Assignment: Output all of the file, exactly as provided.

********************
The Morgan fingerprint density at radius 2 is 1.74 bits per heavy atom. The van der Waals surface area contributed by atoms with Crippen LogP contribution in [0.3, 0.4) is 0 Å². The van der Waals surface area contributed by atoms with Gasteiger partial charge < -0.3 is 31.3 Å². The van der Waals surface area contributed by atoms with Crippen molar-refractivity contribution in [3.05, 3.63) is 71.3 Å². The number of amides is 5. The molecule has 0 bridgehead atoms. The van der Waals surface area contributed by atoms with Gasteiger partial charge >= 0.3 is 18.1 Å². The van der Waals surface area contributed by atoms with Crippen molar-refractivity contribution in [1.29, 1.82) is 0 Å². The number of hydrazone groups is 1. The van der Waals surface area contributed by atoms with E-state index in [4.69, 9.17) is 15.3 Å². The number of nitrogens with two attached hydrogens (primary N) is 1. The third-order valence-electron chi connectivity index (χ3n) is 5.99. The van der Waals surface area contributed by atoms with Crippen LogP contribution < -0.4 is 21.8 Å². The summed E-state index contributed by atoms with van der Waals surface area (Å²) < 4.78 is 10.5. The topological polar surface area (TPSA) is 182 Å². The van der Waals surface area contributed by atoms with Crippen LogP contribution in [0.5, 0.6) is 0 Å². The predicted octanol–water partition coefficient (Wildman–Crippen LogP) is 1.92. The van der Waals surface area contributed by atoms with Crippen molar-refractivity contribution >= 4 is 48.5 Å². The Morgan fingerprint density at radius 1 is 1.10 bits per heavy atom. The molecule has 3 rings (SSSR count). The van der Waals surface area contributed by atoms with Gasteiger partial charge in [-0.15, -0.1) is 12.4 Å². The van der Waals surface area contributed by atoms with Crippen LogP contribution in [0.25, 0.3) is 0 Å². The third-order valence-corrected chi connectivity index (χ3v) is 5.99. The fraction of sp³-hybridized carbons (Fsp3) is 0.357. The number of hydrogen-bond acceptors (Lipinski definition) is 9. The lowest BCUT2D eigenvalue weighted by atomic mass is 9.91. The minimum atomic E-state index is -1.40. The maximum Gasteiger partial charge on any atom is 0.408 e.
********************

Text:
The Morgan fingerprint density at radius 2 is 1.74 bits per heavy atom. The van der Waals surface area contributed by atoms with Crippen LogP contribution in [0.3, 0.4) is 0 Å². The van der Waals surface area contributed by atoms with Gasteiger partial charge < -0.3 is 31.3 Å². The van der Waals surface area contributed by atoms with Crippen molar-refractivity contribution in [3.05, 3.63) is 71.3 Å². The number of amides is 5. The molecule has 0 bridgehead atoms. The van der Waals surface area contributed by atoms with Gasteiger partial charge >= 0.3 is 18.1 Å². The van der Waals surface area contributed by atoms with Crippen molar-refractivity contribution in [1.29, 1.82) is 0 Å². The number of hydrazone groups is 1. The van der Waals surface area contributed by atoms with E-state index in [4.69, 9.17) is 15.3 Å². The number of nitrogens with two attached hydrogens (primary N) is 1. The third-order valence-electron chi connectivity index (χ3n) is 5.99. The van der Waals surface area contributed by atoms with Crippen LogP contribution < -0.4 is 21.8 Å². The summed E-state index contributed by atoms with van der Waals surface area (Å²) < 4.78 is 10.5. The topological polar surface area (TPSA) is 182 Å². The van der Waals surface area contributed by atoms with Crippen LogP contribution in [0.5, 0.6) is 0 Å². The predicted octanol–water partition coefficient (Wildman–Crippen LogP) is 1.92. The van der Waals surface area contributed by atoms with Crippen molar-refractivity contribution >= 4 is 48.5 Å². The Morgan fingerprint density at radius 1 is 1.10 bits per heavy atom. The molecule has 3 rings (SSSR count). The van der Waals surface area contributed by atoms with Gasteiger partial charge in [-0.15, -0.1) is 12.4 Å². The van der Waals surface area contributed by atoms with Crippen LogP contribution in [0.25, 0.3) is 0 Å². The third-order valence-corrected chi connectivity index (χ3v) is 5.99. The fraction of sp³-hybridized carbons (Fsp3) is 0.357. The number of hydrogen-bond acceptors (Lipinski definition) is 9. The lowest BCUT2D eigenvalue weighted by atomic mass is 9.91. The minimum atomic E-state index is -1.40. The maximum Gasteiger partial charge on any atom is 0.408 e.